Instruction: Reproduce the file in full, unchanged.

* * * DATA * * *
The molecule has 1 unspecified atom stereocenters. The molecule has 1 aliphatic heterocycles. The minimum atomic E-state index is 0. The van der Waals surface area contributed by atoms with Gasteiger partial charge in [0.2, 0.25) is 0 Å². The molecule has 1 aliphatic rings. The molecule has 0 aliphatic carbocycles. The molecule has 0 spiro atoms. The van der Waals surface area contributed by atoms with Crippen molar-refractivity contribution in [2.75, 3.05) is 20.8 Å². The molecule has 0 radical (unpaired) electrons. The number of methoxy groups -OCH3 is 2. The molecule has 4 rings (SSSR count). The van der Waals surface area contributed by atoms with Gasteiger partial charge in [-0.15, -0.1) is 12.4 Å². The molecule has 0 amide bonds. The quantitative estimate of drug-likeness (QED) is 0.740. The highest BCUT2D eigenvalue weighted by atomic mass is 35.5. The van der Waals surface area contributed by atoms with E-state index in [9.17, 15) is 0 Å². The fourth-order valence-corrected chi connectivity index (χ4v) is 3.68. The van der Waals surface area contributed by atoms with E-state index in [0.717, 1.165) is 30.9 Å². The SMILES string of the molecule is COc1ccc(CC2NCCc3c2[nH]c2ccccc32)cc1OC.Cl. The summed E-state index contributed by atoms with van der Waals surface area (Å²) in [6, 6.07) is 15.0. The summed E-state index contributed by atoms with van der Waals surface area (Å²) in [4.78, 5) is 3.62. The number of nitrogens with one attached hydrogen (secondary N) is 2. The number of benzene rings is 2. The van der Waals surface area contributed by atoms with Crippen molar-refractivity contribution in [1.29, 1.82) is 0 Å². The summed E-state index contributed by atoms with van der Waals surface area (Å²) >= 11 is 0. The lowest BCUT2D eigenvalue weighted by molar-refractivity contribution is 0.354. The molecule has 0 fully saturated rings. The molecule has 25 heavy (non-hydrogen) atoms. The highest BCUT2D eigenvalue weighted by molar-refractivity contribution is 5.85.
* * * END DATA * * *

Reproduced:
The molecule has 1 unspecified atom stereocenters. The molecule has 1 aliphatic heterocycles. The minimum atomic E-state index is 0. The van der Waals surface area contributed by atoms with Gasteiger partial charge in [0.2, 0.25) is 0 Å². The molecule has 1 aliphatic rings. The molecule has 0 aliphatic carbocycles. The molecule has 0 spiro atoms. The van der Waals surface area contributed by atoms with Crippen molar-refractivity contribution in [2.75, 3.05) is 20.8 Å². The molecule has 0 radical (unpaired) electrons. The number of methoxy groups -OCH3 is 2. The molecule has 4 rings (SSSR count). The van der Waals surface area contributed by atoms with Gasteiger partial charge in [-0.15, -0.1) is 12.4 Å². The molecule has 0 amide bonds. The quantitative estimate of drug-likeness (QED) is 0.740. The highest BCUT2D eigenvalue weighted by atomic mass is 35.5. The van der Waals surface area contributed by atoms with E-state index in [9.17, 15) is 0 Å². The fourth-order valence-corrected chi connectivity index (χ4v) is 3.68. The van der Waals surface area contributed by atoms with E-state index in [0.717, 1.165) is 30.9 Å². The SMILES string of the molecule is COc1ccc(CC2NCCc3c2[nH]c2ccccc32)cc1OC.Cl. The summed E-state index contributed by atoms with van der Waals surface area (Å²) in [6, 6.07) is 15.0. The summed E-state index contributed by atoms with van der Waals surface area (Å²) in [4.78, 5) is 3.62. The number of nitrogens with one attached hydrogen (secondary N) is 2. The number of benzene rings is 2. The van der Waals surface area contributed by atoms with Crippen molar-refractivity contribution in [1.29, 1.82) is 0 Å². The summed E-state index contributed by atoms with van der Waals surface area (Å²) >= 11 is 0. The lowest BCUT2D eigenvalue weighted by molar-refractivity contribution is 0.354. The molecule has 0 fully saturated rings. The molecule has 25 heavy (non-hydrogen) atoms. The highest BCUT2D eigenvalue weighted by molar-refractivity contribution is 5.85.